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1. Chart of the Day (above) shows annual jobless rates for men and women between 1990 and 2015. In only 4 of the last 26 years (1997, 1998, 1999, 2000) has the male jobless rate been lower than the female jobless rate; in all other years the female jobless rate was either equal to the male jobless rate (1995, 1996, 2005, 2006) or below (1990-1994, 2001-2004, and 2007-2015). On average over the last quarter century, the average female jobless rate (5.88%) was below the average male jobless rate (6.28%) by 0.40%. Perhaps this gender difference in jobless rates explains some of the 17% un-adjusted gender wage gap — more men work in higher-paying jobs like construction that also have a higher risk of layoff or job loss (and higher average jobless rates) while women gravitate towards lower-paying jobs like teaching (81% of elementary and middle school teachers are female) that have greater job security and a lower risk of layoff or job loss (and lower average jobless rate).
2. Gender and Ethnic Wage Gaps. The BLS released its annual Women in the Labor Force: A Databook today for 2015, and buried in the 105 page report were these interesting wage gaps:
a. In 2000, Asian women earned 85 cents for every dollar men earned. In 2014, Asian women earned 97 cents for every dollar the average man earned.
b. In 2000, white women earned 92 cents for every dollar earned by Asian women. In 2014, white women earned 87 cents for every dollar earned by Asian women.
c. In 2000, the average white male earned 94 cents for every dollar an Asian man earned. In 2014, the average white male earned only 83 cents for every $1 earned by Asian men.
Bottom Line: Asian women are gaining on American men and now earn only 3% less on average than the average male worker. White women are falling behind relative to female Asian workers, as are white men falling behind relative to the earnings of Asian men. If gender pay disparities prove discrimination and motivate legislation, then maybe we need laws to equalize pay between whites and Asians?
3. Venn Diagram of the Day I (above). As a result of cigarette taxes in New York State that now exceed $6 per pack, the number of state-taxed cigarette packs sold in New York has plummeted by 54% in the past decade. Wouldn’t the $6.00 per hour “labor tax” being proposed in New York by raising the state’s minimum wage to $15 an hour from $9 have a similar negative effect on the state’s entry level employment opportunities?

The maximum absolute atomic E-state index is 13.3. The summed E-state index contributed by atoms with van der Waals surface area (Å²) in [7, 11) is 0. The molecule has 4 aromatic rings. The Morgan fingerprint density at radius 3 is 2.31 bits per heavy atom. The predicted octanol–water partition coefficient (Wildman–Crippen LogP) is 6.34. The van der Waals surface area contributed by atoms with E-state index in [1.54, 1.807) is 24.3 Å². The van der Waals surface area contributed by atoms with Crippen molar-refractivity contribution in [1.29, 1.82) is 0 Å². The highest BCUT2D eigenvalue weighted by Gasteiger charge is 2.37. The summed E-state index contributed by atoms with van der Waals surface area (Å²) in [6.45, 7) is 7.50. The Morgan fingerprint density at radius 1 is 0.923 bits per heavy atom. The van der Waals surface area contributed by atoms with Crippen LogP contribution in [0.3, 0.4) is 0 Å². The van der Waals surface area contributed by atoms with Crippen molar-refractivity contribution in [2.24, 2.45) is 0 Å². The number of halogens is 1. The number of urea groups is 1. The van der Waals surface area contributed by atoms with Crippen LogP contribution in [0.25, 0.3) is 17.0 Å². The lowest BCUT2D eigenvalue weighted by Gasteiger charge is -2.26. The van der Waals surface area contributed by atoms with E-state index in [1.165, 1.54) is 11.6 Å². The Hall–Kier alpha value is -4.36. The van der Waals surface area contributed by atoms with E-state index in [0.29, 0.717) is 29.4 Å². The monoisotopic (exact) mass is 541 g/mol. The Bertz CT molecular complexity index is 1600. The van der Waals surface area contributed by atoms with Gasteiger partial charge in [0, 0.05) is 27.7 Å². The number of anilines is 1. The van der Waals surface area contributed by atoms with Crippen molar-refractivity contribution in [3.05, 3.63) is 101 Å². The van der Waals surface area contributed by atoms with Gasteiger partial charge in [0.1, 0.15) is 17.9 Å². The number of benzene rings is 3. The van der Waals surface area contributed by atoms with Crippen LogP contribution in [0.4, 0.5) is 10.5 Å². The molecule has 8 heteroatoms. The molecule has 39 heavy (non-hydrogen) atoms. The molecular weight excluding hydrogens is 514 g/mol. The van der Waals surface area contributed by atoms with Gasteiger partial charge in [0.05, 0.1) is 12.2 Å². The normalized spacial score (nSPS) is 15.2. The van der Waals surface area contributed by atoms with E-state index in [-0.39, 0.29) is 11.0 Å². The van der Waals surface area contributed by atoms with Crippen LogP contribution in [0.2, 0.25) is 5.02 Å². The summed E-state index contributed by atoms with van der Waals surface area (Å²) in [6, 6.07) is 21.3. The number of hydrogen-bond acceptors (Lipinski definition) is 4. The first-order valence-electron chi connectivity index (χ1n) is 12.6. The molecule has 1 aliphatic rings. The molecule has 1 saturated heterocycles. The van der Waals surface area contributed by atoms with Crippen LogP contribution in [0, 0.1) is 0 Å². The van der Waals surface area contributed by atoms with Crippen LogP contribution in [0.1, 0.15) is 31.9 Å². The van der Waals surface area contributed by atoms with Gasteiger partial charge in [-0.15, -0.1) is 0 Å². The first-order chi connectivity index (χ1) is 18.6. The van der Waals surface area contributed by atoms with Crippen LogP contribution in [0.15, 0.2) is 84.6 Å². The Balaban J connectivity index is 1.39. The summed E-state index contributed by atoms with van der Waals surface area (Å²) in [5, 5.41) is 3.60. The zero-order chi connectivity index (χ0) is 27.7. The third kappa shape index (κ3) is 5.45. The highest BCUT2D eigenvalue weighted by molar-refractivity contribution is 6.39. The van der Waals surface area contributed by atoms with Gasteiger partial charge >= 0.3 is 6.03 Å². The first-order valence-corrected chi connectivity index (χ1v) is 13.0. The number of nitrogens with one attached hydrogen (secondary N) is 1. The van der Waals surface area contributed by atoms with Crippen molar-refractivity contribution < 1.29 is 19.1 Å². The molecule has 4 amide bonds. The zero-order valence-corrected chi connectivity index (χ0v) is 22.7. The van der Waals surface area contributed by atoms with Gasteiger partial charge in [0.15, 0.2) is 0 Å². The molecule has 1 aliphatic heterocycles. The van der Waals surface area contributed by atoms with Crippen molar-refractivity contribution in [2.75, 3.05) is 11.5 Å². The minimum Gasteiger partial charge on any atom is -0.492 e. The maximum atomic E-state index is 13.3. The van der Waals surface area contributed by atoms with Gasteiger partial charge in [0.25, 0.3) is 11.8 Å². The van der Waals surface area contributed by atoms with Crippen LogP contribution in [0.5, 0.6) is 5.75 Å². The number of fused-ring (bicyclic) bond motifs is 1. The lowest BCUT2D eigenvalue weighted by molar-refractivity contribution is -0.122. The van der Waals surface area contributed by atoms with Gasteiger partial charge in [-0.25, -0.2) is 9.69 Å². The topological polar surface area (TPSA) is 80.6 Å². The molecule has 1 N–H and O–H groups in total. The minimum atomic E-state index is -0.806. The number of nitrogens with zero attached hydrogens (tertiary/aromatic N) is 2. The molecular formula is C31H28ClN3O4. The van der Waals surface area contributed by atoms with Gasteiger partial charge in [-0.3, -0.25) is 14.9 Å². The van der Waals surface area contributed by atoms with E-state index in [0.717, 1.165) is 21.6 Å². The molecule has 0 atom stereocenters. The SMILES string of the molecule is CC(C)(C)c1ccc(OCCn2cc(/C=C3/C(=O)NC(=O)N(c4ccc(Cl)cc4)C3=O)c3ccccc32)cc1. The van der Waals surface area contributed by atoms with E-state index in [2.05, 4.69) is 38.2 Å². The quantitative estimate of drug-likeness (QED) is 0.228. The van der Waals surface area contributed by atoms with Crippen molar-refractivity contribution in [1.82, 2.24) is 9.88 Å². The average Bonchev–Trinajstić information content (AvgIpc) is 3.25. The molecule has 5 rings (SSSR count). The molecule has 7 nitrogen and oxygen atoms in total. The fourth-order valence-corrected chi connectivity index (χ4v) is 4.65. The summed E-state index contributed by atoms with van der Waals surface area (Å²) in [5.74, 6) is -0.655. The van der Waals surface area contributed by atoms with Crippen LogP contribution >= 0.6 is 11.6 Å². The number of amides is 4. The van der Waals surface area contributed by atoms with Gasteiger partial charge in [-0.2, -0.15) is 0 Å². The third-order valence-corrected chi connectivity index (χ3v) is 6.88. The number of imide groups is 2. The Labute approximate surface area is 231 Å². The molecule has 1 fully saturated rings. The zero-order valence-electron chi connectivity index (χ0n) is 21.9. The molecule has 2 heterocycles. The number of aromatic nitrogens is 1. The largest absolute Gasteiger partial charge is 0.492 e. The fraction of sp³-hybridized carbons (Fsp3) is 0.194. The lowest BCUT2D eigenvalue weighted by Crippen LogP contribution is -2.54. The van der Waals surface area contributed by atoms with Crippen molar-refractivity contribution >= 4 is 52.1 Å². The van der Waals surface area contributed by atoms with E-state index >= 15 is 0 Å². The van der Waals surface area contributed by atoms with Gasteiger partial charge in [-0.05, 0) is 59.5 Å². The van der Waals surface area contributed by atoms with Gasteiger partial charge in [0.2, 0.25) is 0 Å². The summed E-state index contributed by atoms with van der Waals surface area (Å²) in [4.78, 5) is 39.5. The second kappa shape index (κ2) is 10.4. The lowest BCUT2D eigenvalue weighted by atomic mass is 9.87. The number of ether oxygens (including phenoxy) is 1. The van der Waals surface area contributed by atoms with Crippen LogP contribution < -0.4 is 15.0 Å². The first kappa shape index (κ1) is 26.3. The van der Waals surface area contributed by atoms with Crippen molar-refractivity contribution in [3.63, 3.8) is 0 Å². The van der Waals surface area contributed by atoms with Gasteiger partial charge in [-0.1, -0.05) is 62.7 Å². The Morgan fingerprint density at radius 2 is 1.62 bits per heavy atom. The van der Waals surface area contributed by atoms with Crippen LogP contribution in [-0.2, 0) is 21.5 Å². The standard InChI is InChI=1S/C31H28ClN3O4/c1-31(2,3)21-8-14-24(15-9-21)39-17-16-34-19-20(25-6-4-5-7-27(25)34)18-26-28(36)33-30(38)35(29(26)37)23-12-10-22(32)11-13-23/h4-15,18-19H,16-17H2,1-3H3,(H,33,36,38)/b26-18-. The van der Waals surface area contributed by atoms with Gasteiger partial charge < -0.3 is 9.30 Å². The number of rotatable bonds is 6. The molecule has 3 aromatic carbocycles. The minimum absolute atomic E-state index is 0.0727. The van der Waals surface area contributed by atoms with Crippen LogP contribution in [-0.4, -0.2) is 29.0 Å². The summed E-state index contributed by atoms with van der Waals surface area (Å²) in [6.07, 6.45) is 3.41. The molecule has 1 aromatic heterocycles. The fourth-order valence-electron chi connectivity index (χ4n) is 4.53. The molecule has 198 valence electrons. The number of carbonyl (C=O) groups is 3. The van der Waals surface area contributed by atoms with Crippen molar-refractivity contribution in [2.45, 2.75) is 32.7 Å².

4. Venn Diagram of the Day II (above). Since 1987, New York City has had a “minimum space law” that makes it illegal to build apartments smaller than 400 square feet. To make it easier for entry-level renters to find affordable apartments, the AP is reporting that “NYC officials are now proposing to end the limit on how small apartments can be, opening the door for more “micro-apartments” that advocates see as affordable adaptations to a growing population of single people.” And yet many of those same “officials” probably don’t realize that increasing the minimum wage, just like increasing a “minimum space law,” would make it harder for entry-level workers to find jobs.
5. The New York Times Editorial Board expressed its economic death wish for the state and the nation in its editorial last Sunday that called for a $15 an hour national minimum wage. The New York Times certainly has regressed a long way since 1987 when its editorial board exhibited a lot more economic sanity when it correctly advocated for “The Right Minimum Wage: $0.00.”
6. Good Question from Don Boudreaux: What if the same quality of reasoning and familiarity with economic reality and economic theory that fuel the typical argument in support of the minimum wage were to be applied to CEO pay? You can find Don’s answer here.
8. Who-d a-Thunk It? Waiting times under Canada’s socialized medicine have doubled? From Syracuse.com, “Canadians get most of their medical care for ‘free’ through their government’s health care system. But the waits are getting longer because of a doctor shortage and overcrowded clinics and emergency rooms. The median wait time to see a specialist in Canada is 18.3 weeks, up from 9.3 weeks in 1993.”